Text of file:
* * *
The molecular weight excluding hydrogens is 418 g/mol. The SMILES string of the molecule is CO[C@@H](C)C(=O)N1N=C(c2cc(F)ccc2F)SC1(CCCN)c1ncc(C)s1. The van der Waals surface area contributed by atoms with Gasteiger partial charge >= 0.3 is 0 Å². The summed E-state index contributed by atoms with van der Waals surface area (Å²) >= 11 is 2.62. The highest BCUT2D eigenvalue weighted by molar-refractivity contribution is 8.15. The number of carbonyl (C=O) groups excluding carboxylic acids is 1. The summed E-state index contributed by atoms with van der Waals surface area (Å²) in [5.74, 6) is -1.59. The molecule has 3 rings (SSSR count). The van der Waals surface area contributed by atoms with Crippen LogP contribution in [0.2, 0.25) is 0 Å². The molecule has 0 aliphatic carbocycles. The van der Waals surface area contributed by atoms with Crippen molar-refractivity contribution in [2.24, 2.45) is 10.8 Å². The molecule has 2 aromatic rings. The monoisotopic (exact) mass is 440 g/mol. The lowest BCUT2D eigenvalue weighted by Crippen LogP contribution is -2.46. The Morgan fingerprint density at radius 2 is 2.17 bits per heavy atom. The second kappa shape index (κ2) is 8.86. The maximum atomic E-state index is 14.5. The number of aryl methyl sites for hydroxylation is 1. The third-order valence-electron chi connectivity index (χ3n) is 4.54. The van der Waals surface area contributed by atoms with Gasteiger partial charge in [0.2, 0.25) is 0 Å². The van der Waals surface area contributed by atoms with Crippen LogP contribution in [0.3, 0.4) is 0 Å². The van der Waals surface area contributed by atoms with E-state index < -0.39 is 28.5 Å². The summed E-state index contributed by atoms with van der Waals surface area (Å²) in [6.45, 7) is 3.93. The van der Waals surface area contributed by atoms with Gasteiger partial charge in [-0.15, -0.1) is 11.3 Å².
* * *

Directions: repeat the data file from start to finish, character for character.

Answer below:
The molecular weight excluding hydrogens is 418 g/mol. The SMILES string of the molecule is CO[C@@H](C)C(=O)N1N=C(c2cc(F)ccc2F)SC1(CCCN)c1ncc(C)s1. The van der Waals surface area contributed by atoms with Gasteiger partial charge >= 0.3 is 0 Å². The summed E-state index contributed by atoms with van der Waals surface area (Å²) >= 11 is 2.62. The highest BCUT2D eigenvalue weighted by molar-refractivity contribution is 8.15. The number of carbonyl (C=O) groups excluding carboxylic acids is 1. The summed E-state index contributed by atoms with van der Waals surface area (Å²) in [5.74, 6) is -1.59. The molecule has 3 rings (SSSR count). The van der Waals surface area contributed by atoms with Crippen LogP contribution in [0.2, 0.25) is 0 Å². The molecule has 0 aliphatic carbocycles. The van der Waals surface area contributed by atoms with Crippen molar-refractivity contribution in [2.24, 2.45) is 10.8 Å². The molecule has 2 aromatic rings. The monoisotopic (exact) mass is 440 g/mol. The lowest BCUT2D eigenvalue weighted by Crippen LogP contribution is -2.46. The Morgan fingerprint density at radius 2 is 2.17 bits per heavy atom. The second kappa shape index (κ2) is 8.86. The maximum atomic E-state index is 14.5. The number of aryl methyl sites for hydroxylation is 1. The third-order valence-electron chi connectivity index (χ3n) is 4.54. The van der Waals surface area contributed by atoms with Gasteiger partial charge in [0.2, 0.25) is 0 Å². The van der Waals surface area contributed by atoms with Crippen LogP contribution in [0.3, 0.4) is 0 Å². The van der Waals surface area contributed by atoms with E-state index < -0.39 is 28.5 Å². The summed E-state index contributed by atoms with van der Waals surface area (Å²) in [6.45, 7) is 3.93. The van der Waals surface area contributed by atoms with Gasteiger partial charge in [-0.15, -0.1) is 11.3 Å².